Bill to allow boaters access to streams running through private property
State Representative Kathleen Curry plans to introduce bill to allow boaters access to streams running through private property
from Coyote Gulch by coyotegulch
A picture named taylorriver.jpg
From the Gunnison Country Times:
The debate over whether there’s actually a “right to float” in Colorado played out locally before. In a high-profile case a few years ago, an outfitter who had historically boated the Lake Fork of the Gunnison River was sued for civil trespass, for floating through private land. The company, Cannibal Outdoors, ultimately went out of business amidst the litigation.
The case was settled out of court, so the matter never became part of case law. The question of whether landowners have grounds for such civil suits has lingered in the minds of proponents of the state’s $142 million river running industry ever since. It’s widely recognized that current law protects boaters from a criminal charge if they don’t touch bottom while floating through private property. Likewise, it’s long been held that property owners of parcels through which rivers and streams flow own the underlying stream bed. “Both sides definitely have enough information to create their own philosophies about what these laws say,” said Bob Hamel, chairman of the Colorado River Outfitters Association and owner of Arkansas River Tours in Cotopaxi.
Local water attorney John Hill represented the landowners in the case on the Lake Fork, and has staunchly argued that there is no right to float in Colorado. He believes that landowners have the legal right to control access to waterways because they own the underlying streambed.
“We don’t think that’s the way it is or should be,” countered Hamel. “We’re trying to protect an industry. We’re being pushed.”
Hill, whose firm is currently representing the landowner on the Taylor River who is attempting to bar access by commercial outfitters, said that Curry’s bill is unconstitutional. Allowing commercial boaters to portage, he argued, is a “taking” with no prospect for just compensation. “This is a physical invasion taking,” he explained. “It’s authorizing people to go on private property.”[...]
Jackson Shaw, a Texas-based real estate development company, purchased what has historically been called the Wapiti Ranch, six miles up the Taylor Canyon from Almont, for $20.5 million in late summer 2007. The approximately 2,000-acre hay meadow down-river of Harmel’s Resort is now the site of a subdivision development called Wilder on the Taylor. Company CEO Lewis Shaw II is a part-time resident of the nearby Crystal Creek community along the Taylor River. Historically, Scenic River Tours and Three Rivers Outfitting have guided float trips through the section of river that flows through the new development, without cause for alarm from the previous owner. That’s changed since Jackson Shaw became the new owners. Lewis Shaw has informed the two local outfitters that they won’t be allowed to continue floating the section of river that flows through the development, threatening legal action if they don’t abide. Wilder on the Taylor is what Hill’s partner and longtime local water attorney Dick Bratton called a “recreational fishing subdivision.” Jackson Shaw has conducted improvements on the property, and in the river, to improve the fishing, he said. Similarly, the Cannibal case was over the same competing interests. The landowners maintained a fishing lease on the section of water in question, with which they believed the frequent commercial raft trips interfered. “If this guy had owned this river in his family for the last hundred years I would feel somewhat differently,” Mark Schumacher, owner of Three Rivers, said of Lewis Shaw. “But he bought the property to make it a fishing (subdivision) and he knew that people floated through it. We just don’t want anything taken away that we’ve been doing for 20 years.”[...]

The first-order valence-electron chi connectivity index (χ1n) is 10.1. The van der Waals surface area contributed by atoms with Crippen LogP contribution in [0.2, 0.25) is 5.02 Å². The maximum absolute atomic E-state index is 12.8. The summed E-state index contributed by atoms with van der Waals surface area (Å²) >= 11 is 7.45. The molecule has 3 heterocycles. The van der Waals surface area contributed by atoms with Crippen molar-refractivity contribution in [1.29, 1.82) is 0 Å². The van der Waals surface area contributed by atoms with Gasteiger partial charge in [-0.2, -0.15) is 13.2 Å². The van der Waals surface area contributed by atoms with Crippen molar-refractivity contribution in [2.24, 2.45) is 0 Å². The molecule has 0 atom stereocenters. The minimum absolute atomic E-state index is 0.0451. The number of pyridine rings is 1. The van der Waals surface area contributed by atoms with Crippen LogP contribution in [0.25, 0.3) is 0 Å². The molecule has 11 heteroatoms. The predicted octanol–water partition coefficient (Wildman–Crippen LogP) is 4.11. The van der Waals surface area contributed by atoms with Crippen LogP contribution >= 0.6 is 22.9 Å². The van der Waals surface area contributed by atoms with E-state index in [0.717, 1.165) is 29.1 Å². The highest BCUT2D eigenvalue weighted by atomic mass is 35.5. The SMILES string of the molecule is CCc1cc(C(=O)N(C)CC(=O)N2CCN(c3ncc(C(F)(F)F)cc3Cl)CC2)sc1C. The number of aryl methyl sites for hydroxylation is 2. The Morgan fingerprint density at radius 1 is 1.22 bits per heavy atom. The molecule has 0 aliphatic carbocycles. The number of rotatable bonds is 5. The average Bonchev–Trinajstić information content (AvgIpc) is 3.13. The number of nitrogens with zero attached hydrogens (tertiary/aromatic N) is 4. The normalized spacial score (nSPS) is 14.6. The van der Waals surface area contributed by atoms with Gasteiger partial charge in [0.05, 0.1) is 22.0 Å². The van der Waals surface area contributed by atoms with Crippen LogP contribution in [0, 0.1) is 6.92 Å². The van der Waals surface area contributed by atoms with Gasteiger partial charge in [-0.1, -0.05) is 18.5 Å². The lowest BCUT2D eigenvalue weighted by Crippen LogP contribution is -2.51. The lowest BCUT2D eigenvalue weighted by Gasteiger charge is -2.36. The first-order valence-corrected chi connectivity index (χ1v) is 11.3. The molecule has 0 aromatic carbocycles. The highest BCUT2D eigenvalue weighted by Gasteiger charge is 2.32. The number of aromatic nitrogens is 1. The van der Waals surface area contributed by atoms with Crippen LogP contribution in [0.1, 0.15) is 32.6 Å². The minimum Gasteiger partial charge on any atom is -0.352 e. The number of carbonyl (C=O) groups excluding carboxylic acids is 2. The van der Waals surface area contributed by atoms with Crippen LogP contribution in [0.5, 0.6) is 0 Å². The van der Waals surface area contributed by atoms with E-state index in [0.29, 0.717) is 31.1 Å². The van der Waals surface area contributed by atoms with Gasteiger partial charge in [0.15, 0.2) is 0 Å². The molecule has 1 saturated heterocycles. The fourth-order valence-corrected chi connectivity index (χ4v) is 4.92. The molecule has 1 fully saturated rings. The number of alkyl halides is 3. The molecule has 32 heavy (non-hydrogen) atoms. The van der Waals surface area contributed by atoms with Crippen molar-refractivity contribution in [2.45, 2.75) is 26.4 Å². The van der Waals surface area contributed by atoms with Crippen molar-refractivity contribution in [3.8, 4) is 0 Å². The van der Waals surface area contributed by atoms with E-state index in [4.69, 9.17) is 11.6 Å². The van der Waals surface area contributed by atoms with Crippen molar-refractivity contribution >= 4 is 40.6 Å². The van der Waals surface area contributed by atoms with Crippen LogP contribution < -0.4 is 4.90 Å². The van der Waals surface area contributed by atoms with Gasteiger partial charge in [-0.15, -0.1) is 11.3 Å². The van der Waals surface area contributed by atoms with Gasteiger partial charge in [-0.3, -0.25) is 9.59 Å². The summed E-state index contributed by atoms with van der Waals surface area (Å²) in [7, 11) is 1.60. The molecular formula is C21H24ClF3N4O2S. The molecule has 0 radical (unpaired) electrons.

Curry plans to introduce the bill — which, she said, she agreed to carry for the two local outfitters — in coming weeks. She expects a constitutional challenge of the bill, should it be written into law, but views it as necessary for protecting commercial rafting in Colorado. Bratton, on the other hand, calls the proposal a “special interest” bill, because it would only protect two companies on a two-mile stretch of one river…
“In Colorado, it’s almost impossible to float a river without touching something,” said Curry. “The statute does not realistically address normal boating conditions in this state.”
More coverage from the Fort Collins Coloradoan (Bobby Magill):
Though the controversies sparking the bill originate along the Taylor River in Gunnison County, the bill could impact all commercially navigable rivers statewide, including the Poudre. “The need is, somebody who owns property could stop you from floating,” said one of the bill’s chief proponents, David Costlow of Rocky Mountain Adventures in Fort Collins. “There are a number of businesses that could be shut down.”
The bill, the River Rafting Jobs Protection Act, would allow commercial river outfitters to float on waterways that have historically been used for float trips. The bill would prevent the outfitters from being liable for criminal or civil trespass as long as they access the waterway via a public right of way.
Rafters would also be given the right to make “incidental” contact with the riverbank or the riverbed and a similar right to portaging, all of which today may lead to a trespassing charge. “The gist of the bill is that they cannot block the river and cannot deny the right of commercial outfitters to pass through,” Curry said Monday.
More 2010 Colorado legislation coverage here.